The hottest July on record? Not in delaware.

This July is on track to be the hottest month on Earth since records began in 1880. But Delaware isn't there yet, according to National Weather Service officials.

Picture: Santiago Torres, 1.5-years-old in 1978, isn't really watering the sidewalk at Pleasant and Harrison streets in Wilmington. He's merely trying to keep cool.

This average temperature in Wilmington in July will be about 79.8 degrees — tied for the sixth hottest July and three degrees higher than the monthly average.

The hottest July in Wilmington was in 1955 with an average temperature of 81.2 degrees.

During a nine-day heatwave, the Sussex County Prison's warden let the prisoners in the yard for an hour in the evening to cool off.

It was so hot that month, a judge in Southern Delaware even gave the jury and state police permission to take off their coats and loosen their collars.

Later, in a second heatwave, poultry farmers in Salisbury lost thousands of chickens to heat exhaustion or starvation from not wanting to eat.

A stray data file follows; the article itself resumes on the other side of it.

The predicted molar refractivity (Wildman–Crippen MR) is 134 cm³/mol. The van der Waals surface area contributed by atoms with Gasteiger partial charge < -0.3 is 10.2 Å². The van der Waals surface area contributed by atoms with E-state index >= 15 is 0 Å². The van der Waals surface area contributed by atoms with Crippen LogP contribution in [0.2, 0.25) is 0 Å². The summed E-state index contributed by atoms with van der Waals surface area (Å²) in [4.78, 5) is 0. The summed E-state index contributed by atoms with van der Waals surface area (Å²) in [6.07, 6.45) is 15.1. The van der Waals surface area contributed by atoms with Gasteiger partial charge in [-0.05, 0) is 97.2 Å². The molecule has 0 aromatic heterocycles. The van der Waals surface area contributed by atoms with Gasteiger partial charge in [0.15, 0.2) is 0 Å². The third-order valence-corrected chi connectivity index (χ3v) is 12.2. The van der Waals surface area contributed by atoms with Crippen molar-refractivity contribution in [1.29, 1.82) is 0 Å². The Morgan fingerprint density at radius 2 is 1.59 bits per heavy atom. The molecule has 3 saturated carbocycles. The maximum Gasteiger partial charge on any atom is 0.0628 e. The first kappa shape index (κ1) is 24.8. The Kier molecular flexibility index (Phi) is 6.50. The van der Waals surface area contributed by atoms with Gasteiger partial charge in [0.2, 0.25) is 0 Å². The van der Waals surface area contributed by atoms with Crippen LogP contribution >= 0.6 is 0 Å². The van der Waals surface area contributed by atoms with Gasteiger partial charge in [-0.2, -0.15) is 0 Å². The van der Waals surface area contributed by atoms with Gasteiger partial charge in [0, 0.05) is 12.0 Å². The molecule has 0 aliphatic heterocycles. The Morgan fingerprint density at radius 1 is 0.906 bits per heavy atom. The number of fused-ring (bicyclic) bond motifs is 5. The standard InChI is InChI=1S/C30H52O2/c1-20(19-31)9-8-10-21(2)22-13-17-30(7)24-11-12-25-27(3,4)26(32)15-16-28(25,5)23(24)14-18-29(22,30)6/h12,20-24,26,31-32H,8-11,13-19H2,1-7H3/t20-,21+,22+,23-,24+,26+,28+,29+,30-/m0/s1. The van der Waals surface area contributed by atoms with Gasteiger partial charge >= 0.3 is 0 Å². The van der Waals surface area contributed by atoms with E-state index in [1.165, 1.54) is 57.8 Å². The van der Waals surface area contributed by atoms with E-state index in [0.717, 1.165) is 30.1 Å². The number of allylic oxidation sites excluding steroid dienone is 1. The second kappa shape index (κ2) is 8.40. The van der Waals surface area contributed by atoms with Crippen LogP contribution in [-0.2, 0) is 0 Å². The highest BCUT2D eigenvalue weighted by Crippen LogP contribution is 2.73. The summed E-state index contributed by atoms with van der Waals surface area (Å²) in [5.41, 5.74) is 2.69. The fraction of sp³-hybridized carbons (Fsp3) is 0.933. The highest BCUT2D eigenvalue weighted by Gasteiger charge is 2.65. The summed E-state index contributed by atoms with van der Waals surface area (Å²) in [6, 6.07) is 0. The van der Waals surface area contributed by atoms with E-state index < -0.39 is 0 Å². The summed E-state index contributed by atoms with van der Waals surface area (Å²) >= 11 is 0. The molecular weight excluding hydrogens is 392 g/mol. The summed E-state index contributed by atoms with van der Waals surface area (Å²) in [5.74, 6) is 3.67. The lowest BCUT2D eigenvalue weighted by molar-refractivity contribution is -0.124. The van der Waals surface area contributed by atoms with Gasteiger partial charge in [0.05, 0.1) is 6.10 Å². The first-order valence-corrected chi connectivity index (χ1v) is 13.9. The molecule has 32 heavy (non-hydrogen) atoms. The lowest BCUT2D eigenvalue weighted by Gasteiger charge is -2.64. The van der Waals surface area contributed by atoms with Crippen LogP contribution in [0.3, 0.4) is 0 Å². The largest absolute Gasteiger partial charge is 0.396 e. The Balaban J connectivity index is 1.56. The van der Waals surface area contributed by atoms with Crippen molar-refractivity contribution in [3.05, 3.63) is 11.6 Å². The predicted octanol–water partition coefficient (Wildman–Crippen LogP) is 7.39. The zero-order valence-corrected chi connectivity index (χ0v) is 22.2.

This July, heatwaves have seared much of the Northeast. Mayors in Boston, New York City, Philadelphia and Washington, D.C., declared states of emergency, and at least sixth deaths have been attributed to the heat.

Picture: Children play with a hose on West 34th Street in Wilmington on July 21.

Such extreme heat is a calling card of human-caused climate change: "Climate change made such a record hot month 'far more likely,'" Penn State University climate scientist Michael Mann said in an email to USA TODAY.

Picture: Sun reflects on an egg in a parking lot at Prices Corner in 1993.

The previous hottest month was July 2017.

Picture: Temperatures in Los Angeles broke records in 2017. Children cooled off at a large fountain downtown during a major heatwave.

"We are seeing multiple episodes of record heat in a given summer," said Mann at Penn State. "By mid-century, we will simply call these episodes ‘summer.'"

Here's a look back at how Delaware has survived the heat in years past. As the world warms, scientists say there will be more – and hotter – heat waves.

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